The first person who stayed with us needed lots of support. She would self-harm, attempt suicide and needed a considerable amount of emotional support due to an attachment disorder. Most of her life she had experienced rejection and instability. We were able to offer her a stable and loving home. As part of the matching process we were introduced to each other over a series of meetings, before she moved in.

Now I’m not going to tell you a story of how wonderful it all was and that everything was rosy, because it was one of the hardest times in my life. Not only for me, but for my family. It was challenging and exhausting, but with the support of the scheme and other professionals we gave her a time of stability, where she quickly became an important part of our family and community. She stayed with us for six months, before she moved on to a new home and since this we have stayed in contact with her and occasionally meet up for coffee.

So for someone with a mental health condition and attachment disorder I would say that’s not bad going is it?

Today (at the parliamentary reception), I am accompanied by Jonathon, who has been living with us for over two years. He has built really positive relationships with our family and now has an active week with his voluntary work and memberships to clubs and organisations. Johnathon’s main goal was to have some independence back in his life, so very shortly Jonathon will be moving into an annexe within our home so that he can have a more independence. Jonathon is a valued member of our family and community, making positive changes to his life and others.

The reason I am here today is to share with you the passion I feel for the work that I do and that so much can be achieved. Shared Lives is about supporting people to become a part of families and communities and with this comes, independence, self-worth and respect.

So! When you’re walking down the street next time and you see the unkempt person walking around that looks slightly odd, smelly and isolated from the world, take a moment to think that could be you, a family member a friend and all just because there was no one there for you when things get tough and you cannot cope with your world and others around you. That’s what Shared Lives are they are there for when things get tough.

We need to raise awareness of the benefits that Shared Lives creates and the positive work that is undertaken by many Shared Lives carers across the country. The work we do is life changing and rewarding for ourselves and for the people who come to live in our homes; their families too.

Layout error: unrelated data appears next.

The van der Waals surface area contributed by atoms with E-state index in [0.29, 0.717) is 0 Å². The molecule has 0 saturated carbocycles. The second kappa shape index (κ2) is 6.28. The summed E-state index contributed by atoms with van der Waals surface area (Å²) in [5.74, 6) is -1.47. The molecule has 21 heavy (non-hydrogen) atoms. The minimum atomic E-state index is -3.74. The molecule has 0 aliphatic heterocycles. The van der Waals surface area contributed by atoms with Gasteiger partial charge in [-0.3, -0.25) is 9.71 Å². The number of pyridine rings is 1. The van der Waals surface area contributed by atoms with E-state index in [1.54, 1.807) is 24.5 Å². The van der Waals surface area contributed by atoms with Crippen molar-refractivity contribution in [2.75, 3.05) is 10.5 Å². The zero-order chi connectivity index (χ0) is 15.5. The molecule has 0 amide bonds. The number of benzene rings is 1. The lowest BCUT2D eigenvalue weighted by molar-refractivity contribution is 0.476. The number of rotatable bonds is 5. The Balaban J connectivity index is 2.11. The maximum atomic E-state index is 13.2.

At a time when Local Authorities are struggling to provide services for vulnerable adults, due to rising costs, why is no one looking at Shared Lives, singing its praises, shouting about it? It’s quality, affordable care for vulnerable people. Councils and social workers, discharge nurses and commissioners need to use more of Shared Lives.

Relationships are the key

Time for another guest blog. Here is our Director of Support and Development, Anna McEwen, reflecting on Shared Lives week after exactly a year with us –  a year in which she’s had a huge impact upon our work! So Happy Anniversary to Anna, who writes:

It’s very timely that Shared Lives week 2014 includes my one year anniversary of working with Shared Lives Plus!  For me, the year has flown, there are still things I should know that I don’t and I certainly can’t use the “I’m new” excuse any more.  But we’ve seen some great work over the year, schemes developing and expanding, new schemes establishing and national providers beginning to develop Shared Lives services.  The best bits, in my opinion, are the stories that never cease to amaze me of Shared Lives carers welcoming people into their homes, sharing their homes and family life and helping people live good, and real, lives.

So this Shared Lives week as we focused on our theme of “Living good lives”, we’ve seen celebrations up and down the country to recognise the amazing work of Shared Lives carers and schemes.  There have been Shared Lives bake offs, ukulele concerts, tea parties and drinks receptions, ten pin bowling competitions and a trip to a vintage fairground.  Information events have been organised in shopping centres, libraries and town centres to raise awareness of Shared Lives. We had a fabulous parliamentary reception hosted by Liz Kendall where Shared Lives carers and people who live with them were welcomed along with MPs and given the recognition they deserve and where we also premiered our new film featuring some amazing and inspirational Shared Lives carers and the ladies they support.